Another very important aspect of tip design associated with stiffness is tip weight. On many of the stiff rods today having heavy guides and tiptop is an advantage because they tend to weight down the tip slowing the rod action down. However, on rods designs like mine where I’m trying to achieve a tip with the proper stiffness for the light, lively feeling anglers love having heavy guides and tiptops greatly affects the action in a negative way by overloading the tip, slowing it down making the rod feel “sluggish”. Mike McCoy realized this many years ago when he was designing his guides and tiptops so he made them from light wire to reduce the weight and static load, particularly on the tips.

Tom Morgan Reel Seat

For my graphite rods, I have selected medium modulus graphite that is lightweight yet very strong. The individual mandrels I have designed provide precise tapers to best utilize the material for each line size. The fiberglass rods are rolled on mandrels with a similar taper to those I used on my original designs at Winston. The fiberglass cloth is E-fiberglass, which is what I used before, only with an epoxy resin instead of phenolic resin, which is substantially stronger.

With so many anglers traveling to their fishing destination now the demand for multi-piece rods has grown substantially. All of our rods except just one graphite 4-weight 3-piece rod are 2-piece. I have decided to design a series graphite rods of 4-piece in 8 1/2' 3-weight and 4-weight along with 9' 4-weight, 5- weight, and 6-weight rods. I am using a new graphite material with a slightly higher modulus (stiffness factor) and a greater strain (resistance to breaking) than our regular graphite. I'm very confident this material will provide light-weight rods with great durability just like our regular graphite rods have proven to have. These rods will have my very smooth designs using spigot ferrules for a continuous action feel. Since so many anglers are now using nymph fishing techniques with multiple flies, and often weight, these rods will be a little stiffer than my traditional designs but nothing like so many of the very stiff rods most manufacturers are making today. I expect them to be available sometime in the spring of 2015. I am confident anglers will love them as they do my other designs and they will prove to be great fishing rods.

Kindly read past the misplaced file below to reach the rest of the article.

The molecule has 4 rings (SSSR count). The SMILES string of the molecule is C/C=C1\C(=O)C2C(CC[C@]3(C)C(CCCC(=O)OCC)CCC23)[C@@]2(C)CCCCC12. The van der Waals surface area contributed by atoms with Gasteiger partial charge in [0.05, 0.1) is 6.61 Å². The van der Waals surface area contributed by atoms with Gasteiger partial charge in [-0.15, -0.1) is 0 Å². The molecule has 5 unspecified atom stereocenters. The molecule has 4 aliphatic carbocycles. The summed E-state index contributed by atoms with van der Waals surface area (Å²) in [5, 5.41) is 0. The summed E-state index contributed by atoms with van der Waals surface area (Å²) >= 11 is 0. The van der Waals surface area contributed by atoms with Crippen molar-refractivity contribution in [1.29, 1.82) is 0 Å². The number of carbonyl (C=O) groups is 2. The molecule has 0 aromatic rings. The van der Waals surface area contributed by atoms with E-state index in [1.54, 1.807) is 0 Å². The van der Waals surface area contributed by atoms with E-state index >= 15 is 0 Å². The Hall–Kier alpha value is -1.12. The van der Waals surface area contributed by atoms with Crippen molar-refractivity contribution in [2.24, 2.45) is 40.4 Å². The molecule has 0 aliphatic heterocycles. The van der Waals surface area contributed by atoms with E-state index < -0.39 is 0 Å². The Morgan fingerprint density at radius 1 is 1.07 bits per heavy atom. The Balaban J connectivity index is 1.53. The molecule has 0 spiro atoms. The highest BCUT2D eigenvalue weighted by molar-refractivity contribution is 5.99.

One very critical aspect of my new designs, and actually all great designs regardless of who designs them, is the size and weight of the guides particularly on the upper half of the rod. The material or coating must also provide a smooth surface with great durability. These rods will use the latest Snake Brand guides that are light-weight, slick, and extremely durable.

Gerri Carlson, Tom Morgan, and Mike McCoy
Gerri Carlson, Tom Morgan, & Mike McCoy

In addition to my great fishing designs there are two other attributes they have our customers love: one is the overall color including wraps, the quality of the cork grips, the unique octagon tubes, the special caps and collars, and the bags; and the second is the wonderful workmanship my wife and partner, Gerri Carlson, provides. She has the same desire to work to the highest level of quality as I do and won't settle for anything but the best. I have seen many rods over my time in the business but Gerri's wrapping skills, her meticulous wrap coatings, and overall skill is the best I have ever seen making our rods truly outstanding. We often say to customers we don't sell disappointment.

The other part of our business we enjoy so much are our customers. Even though we have a wonderful website and most customers order using our order form we end up having many visit our shop which we recommend if possible, communicate over the telephone, or by email and we develop a close personal relationship with them. This assures, even though most of our business is done long distance, our customers receive the right rod with the correct fittings ending up with rods they cherish and heirlooms passed on to others to enjoy.

The Tom Morgan Rodsmiths fiberglass blanks and rods, graphite rods, and bamboo rods represent the accumulation of my many years of fishing, guiding, and rod designing experience. I believe they are my very best designs. I am confident you will find them to be exceptional casting and fishing rods.

Tom Morgan
of Tom Morgan Rodsmiths